Lake Mead Highs and Lows
The project to create Lake Mead, blocking the Colorado River with Hoover Dam, was begun in 1931, completed in 1936. As envisioned, it would abundantly yield needed water and power in its environs for the foreseeable future. At present, it provides hydroelectric energy for CA, NV, and AR and is also a huge recreation area.
In addition, Lake Mead is the main reservoir for the water requirements of Las Vegas, about 30 miles away. Moreover, it irrigates in excess of a million acres in the U.S. and Mexico. Lake Mead water may be found in Los Angeles swimming pools, on Tucson golf courses, and on Imperial and Mexicali valley farms. 88% of the drinking water used in southern NV comes from this body.
But there is a problem. Officially, one is told that it was always intended that Lake Mead would rise and fall and that its currently low level is no cause for alarm. Weather variations were factored into the design and strategic planning for the reservoir. There will, of course, be times of flood as well as ones of drought. When there is plentiful inflow from its enormous watershed, Lake Mead fills up to capacity. At other times, there may be periods such as we see now when a white "bathtub ring" of deposits around the declining lake reveals how much higher it was in the past. Everything is normal, we are assured. Well, yes, except that much of the water for Lake Mead was to come from snowmelt off the nearby mountains, and there has not been much snow lately. Students of the climate tell us there may be a lot less in future.
What is just to be expected for Lake Mead, according to government spokesmen, may not be enough in the short-term for Las Vegas and other primary users of its water. It is now anticipated that if the water level, already at its lowest in over 40 years, falls just a little more, one of the two intakes for much of the water from the reservoir will have to be shut down, threatening supplies for farms, commercial interests, and residences.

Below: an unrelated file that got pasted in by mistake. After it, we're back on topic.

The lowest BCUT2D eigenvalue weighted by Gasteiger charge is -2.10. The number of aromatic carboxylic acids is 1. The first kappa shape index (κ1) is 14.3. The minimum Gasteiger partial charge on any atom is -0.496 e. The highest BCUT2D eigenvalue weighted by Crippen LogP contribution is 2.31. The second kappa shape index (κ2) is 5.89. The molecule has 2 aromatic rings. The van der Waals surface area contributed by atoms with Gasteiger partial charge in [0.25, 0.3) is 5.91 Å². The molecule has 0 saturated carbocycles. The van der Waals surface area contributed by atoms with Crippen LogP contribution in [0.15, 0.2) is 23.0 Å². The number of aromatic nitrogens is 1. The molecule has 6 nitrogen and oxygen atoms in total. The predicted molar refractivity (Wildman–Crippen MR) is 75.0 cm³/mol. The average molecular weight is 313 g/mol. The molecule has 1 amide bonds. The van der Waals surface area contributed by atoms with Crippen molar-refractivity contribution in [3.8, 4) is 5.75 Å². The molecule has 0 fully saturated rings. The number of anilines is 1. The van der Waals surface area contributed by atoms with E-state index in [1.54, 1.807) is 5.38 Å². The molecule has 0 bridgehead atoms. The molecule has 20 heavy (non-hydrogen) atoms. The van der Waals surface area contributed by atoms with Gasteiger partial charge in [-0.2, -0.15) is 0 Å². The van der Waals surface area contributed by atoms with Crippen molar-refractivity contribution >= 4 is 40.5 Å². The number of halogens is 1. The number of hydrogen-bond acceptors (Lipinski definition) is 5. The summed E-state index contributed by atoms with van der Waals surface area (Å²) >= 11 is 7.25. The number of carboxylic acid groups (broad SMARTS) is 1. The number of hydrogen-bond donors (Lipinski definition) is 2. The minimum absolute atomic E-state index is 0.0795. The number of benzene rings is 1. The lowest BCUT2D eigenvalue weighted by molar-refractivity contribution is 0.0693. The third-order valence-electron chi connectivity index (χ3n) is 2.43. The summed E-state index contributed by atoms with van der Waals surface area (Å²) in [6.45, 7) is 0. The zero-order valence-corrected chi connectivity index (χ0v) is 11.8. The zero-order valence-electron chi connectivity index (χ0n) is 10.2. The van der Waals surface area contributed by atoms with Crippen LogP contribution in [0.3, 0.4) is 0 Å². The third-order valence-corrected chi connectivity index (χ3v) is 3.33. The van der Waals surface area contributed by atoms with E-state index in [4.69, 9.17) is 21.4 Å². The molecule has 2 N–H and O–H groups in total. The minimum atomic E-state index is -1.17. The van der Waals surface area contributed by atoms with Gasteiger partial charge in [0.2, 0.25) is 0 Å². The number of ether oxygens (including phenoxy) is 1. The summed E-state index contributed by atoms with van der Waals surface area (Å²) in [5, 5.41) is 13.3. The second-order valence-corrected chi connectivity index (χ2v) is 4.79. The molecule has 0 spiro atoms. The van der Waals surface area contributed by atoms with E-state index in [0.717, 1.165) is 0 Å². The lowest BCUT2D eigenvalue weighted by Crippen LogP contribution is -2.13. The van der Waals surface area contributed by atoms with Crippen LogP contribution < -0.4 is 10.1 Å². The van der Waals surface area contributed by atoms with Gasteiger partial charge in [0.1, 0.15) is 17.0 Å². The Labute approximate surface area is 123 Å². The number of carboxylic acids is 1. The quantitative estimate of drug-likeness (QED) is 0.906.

Projects are in the works to bring in extra water via underground sources in northern NV. These are to be initiated if Lake Mead's level drops by another 20-30 feet. Many are hopeful it will not come to that, partly because using underground water from elsewhere in the state may lower the water table and natural supplies for farmers and wildlife there, and partly as well, of course, because ongoing growth of the metropolitan areas depends on a much more plentiful water supply.
Yet the drought has already lasted about a decade, and there is little expectation of record snowfalls in the Rockies anytime soon. Locales dependent on Lake Mead may be among the first in the country to face a severe water bottleneck, reducing regular water use and rates of new development.
Completion of costly projects to provide groundwater for Las Vegas and other strapped areas previously supplied by Lake Mead, is not anticipated for a few years. NV officials have even been considering Pacific seawater desalination to get enough potable water to the southern part of their state, but that too has downsides and would take several years to initiate. Proposals to release water from smaller reservoirs upstream from Lake Mead, and so offset the drop in Las Vegas' water supply, would have drawbacks as well and could not remedy the city's difficulties for at least another year or two. Unless there is a major break in the weather, severe shortages and/or higher water bills could affect both urban and agricultural water users starting as early as this summer.
The short- to medium-term regional water deficits that Lake Mead's declining levels herald will certainly be solved. Communities and cities dependent on the reservoir will surely not be allowed to become ghost towns. Even if at great initial government and investor cost, by one method or another private enterprise will deliver the means to overcome any looming crises. Long-term, though, they point to a global challenge: how shall we as a species best use the planet's limited resources in a sustainable way?